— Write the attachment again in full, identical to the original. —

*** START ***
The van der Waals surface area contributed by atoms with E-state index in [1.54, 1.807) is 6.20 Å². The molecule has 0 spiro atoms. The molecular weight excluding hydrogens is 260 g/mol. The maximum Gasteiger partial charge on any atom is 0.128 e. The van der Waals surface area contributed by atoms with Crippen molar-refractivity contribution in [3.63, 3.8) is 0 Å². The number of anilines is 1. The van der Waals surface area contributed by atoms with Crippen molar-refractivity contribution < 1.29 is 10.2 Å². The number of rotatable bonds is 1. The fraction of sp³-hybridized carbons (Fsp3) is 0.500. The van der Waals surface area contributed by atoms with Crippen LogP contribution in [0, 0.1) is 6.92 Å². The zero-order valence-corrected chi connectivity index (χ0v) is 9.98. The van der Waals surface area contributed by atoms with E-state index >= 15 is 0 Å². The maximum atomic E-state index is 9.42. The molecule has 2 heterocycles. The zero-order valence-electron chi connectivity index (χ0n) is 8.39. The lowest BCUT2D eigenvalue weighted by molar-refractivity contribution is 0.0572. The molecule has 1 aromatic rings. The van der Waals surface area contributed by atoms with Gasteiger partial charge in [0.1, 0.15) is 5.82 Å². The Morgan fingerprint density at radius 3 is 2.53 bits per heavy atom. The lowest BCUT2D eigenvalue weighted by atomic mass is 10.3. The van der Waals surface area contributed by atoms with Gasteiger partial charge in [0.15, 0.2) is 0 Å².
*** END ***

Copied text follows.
The van der Waals surface area contributed by atoms with E-state index in [1.54, 1.807) is 6.20 Å². The molecule has 0 spiro atoms. The molecular weight excluding hydrogens is 260 g/mol. The maximum Gasteiger partial charge on any atom is 0.128 e. The van der Waals surface area contributed by atoms with Crippen molar-refractivity contribution in [3.63, 3.8) is 0 Å². The number of anilines is 1. The van der Waals surface area contributed by atoms with Crippen molar-refractivity contribution < 1.29 is 10.2 Å². The number of rotatable bonds is 1. The fraction of sp³-hybridized carbons (Fsp3) is 0.500. The van der Waals surface area contributed by atoms with Crippen LogP contribution in [0, 0.1) is 6.92 Å². The zero-order valence-corrected chi connectivity index (χ0v) is 9.98. The van der Waals surface area contributed by atoms with E-state index >= 15 is 0 Å². The maximum atomic E-state index is 9.42. The molecule has 2 heterocycles. The zero-order valence-electron chi connectivity index (χ0n) is 8.39. The lowest BCUT2D eigenvalue weighted by molar-refractivity contribution is 0.0572. The molecule has 1 aromatic rings. The van der Waals surface area contributed by atoms with Gasteiger partial charge in [0.1, 0.15) is 5.82 Å². The Morgan fingerprint density at radius 3 is 2.53 bits per heavy atom. The lowest BCUT2D eigenvalue weighted by atomic mass is 10.3. The van der Waals surface area contributed by atoms with Gasteiger partial charge in [0.15, 0.2) is 0 Å².